• avatar
    Robstar

    Wow. I can’t believe he didn’t take the 2009 CTS-V.

  • avatar

    Idiot should have taken the CTS-V. Great looking vehicle.

  • avatar
    Robstar

    Aren’t Escalades the choice of drug dealers everywhere? According to wikipedia Santonio Holmes is an admitted drug dealer as a kid and a user as of 2008. Perhaps the “economy” was GM’s out so as not to be associated in a big public way with an admitted drug dealer.

  • avatar

    There are far worse offenses. At least getting a Cadillac for winning Super Bowl MVP gives the brand some luster. I don’t really have a problem with this in terms of bang for the buck publicity. The Escalade certainly costs GM much less than a Super Bowl ad.

    The whole point of this endeavor should be that the companies borrowing money from the government should pay it back as quickly as possible and disentangle government and business. GM has to advertise one way or another. Should they not supply Camaros and Corvettes to be used as pace cars at Daytona and Indy?

    There are far worse offenses, btw. Wolfgang Puck gets comped an Escalade. I assume other celebrities are comped by manufacturers as well. Comping A list celebrities who should be buying your most expensive products is not good business. Giving away a Cadillac at the Super Bowl makes sense. Hell, giving a radio talk show host a car as part of an advertising package makes sense. Freebieing a movie star makes no sense.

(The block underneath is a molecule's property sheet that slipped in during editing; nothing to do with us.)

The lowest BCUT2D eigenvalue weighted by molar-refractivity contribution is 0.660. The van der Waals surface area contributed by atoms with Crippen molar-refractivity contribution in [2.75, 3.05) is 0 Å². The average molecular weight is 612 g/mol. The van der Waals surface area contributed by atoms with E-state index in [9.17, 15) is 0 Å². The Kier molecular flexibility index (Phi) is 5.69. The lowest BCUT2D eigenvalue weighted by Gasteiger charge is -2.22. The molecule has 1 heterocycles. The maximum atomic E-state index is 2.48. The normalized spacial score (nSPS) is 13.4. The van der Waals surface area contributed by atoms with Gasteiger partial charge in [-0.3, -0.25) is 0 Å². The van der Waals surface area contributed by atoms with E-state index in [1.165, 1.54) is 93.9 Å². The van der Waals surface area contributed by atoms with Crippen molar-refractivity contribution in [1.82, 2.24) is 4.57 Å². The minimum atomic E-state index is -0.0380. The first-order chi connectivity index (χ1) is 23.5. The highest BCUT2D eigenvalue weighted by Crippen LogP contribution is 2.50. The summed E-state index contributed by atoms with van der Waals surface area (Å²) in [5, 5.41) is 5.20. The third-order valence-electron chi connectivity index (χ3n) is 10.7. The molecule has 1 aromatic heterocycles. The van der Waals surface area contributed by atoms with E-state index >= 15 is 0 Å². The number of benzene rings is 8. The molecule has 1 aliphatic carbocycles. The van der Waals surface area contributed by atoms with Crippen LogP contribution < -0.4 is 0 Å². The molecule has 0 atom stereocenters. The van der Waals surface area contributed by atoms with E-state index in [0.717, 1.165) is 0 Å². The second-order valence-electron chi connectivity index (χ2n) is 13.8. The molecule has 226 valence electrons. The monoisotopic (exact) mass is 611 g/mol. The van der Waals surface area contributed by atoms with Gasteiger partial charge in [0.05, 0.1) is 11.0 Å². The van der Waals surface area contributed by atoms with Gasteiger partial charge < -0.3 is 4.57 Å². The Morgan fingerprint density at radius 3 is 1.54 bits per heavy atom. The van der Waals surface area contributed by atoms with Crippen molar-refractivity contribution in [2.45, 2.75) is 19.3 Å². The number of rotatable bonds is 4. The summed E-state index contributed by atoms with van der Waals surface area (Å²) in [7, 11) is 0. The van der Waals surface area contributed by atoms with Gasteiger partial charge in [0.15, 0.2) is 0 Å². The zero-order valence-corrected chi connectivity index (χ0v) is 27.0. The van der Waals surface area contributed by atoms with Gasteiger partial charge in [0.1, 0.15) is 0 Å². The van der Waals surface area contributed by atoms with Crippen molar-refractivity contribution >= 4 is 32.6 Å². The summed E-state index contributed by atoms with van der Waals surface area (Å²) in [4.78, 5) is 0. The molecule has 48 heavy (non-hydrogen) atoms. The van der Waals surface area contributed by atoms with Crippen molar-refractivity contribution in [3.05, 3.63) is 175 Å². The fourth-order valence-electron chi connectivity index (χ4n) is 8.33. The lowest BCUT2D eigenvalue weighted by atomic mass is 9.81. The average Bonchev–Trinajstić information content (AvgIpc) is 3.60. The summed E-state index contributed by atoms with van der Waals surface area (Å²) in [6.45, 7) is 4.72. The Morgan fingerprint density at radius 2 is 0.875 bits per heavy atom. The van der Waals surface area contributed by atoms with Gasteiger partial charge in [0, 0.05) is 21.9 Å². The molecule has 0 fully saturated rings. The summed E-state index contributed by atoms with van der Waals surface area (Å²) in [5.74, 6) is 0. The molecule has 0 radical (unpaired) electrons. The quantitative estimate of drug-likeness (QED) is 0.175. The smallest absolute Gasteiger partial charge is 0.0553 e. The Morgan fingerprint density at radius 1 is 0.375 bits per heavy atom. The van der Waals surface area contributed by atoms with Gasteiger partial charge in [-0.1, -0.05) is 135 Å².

• avatar
    snafu

    so what are the metrics on returns for something like this? What is the real value here. What equity is gained?

  • avatar
    tced2

    Advertising.
    GM gives away a car that costs them $50k and sells 500 cars because of the publicity. If each car has a profit of $1k each then they have made $450k.
    Now don’t give me hard time about the $1k profit on each car. I’m just giving an example of how it is assumed to work. The assumption is that the profit on the cars sold will be greater than the cost of the car given away.

  • avatar
    Domestic Hearse

    Casual Observer….

    Escalades are imported now? Those bastards!

  • avatar
    no_slushbox

    Domestic Hearse:

    It doesn’t matter that they’re built in Mexico, what matters is that the losses go to US shareholders.

  • avatar

    Well, it was either give it to Holmes or let it rot on a soon-to-be-dead dealer’s lot. May as well put it into service – with enough “Hybrid” stickers slathered all over it, it makes a nice rolling billboard aimed at those gullible enough to buy it’s “green credentials.” Which is, after all, the median of the driving public.

    I’d be a lot more pissed if they squandered $3M on a Super Bowl spot – this is pennies on that dollar.

  • avatar
    Landcrusher

    I suppose the game was played in an underutilised and rent subsidized public facility built under duress in order to even have an NFL team?

    I am always amazed at how many of my so called capitalist peers are all hyped up about the NFL and their teat sucking ways.

  • avatar
    creamy

    There are far worse offenses. and there are far more minor ones, too.

    At least getting a Cadillac for winning Super Bowl MVP gives the brand some luster. must muster luster for Custer of a brand.

    I don’t really have a problem with this in terms of bang for the buck publicity. but they, uh, didn’t publicize it. how exactly does that help? just flushing more of our money down the drain that way.

    The Escalade certainly costs GM much less than a Super Bowl ad. and hey, they didn’t have to use incentives to get rid of this vehicle, eh?

    The whole point of this endeavor should be that the companies borrowing money from the government should pay it back as quickly as possible and disentangle government and business. the whole point of this endeavor was to give away a free vehicle to a super bowl athlete for publicity.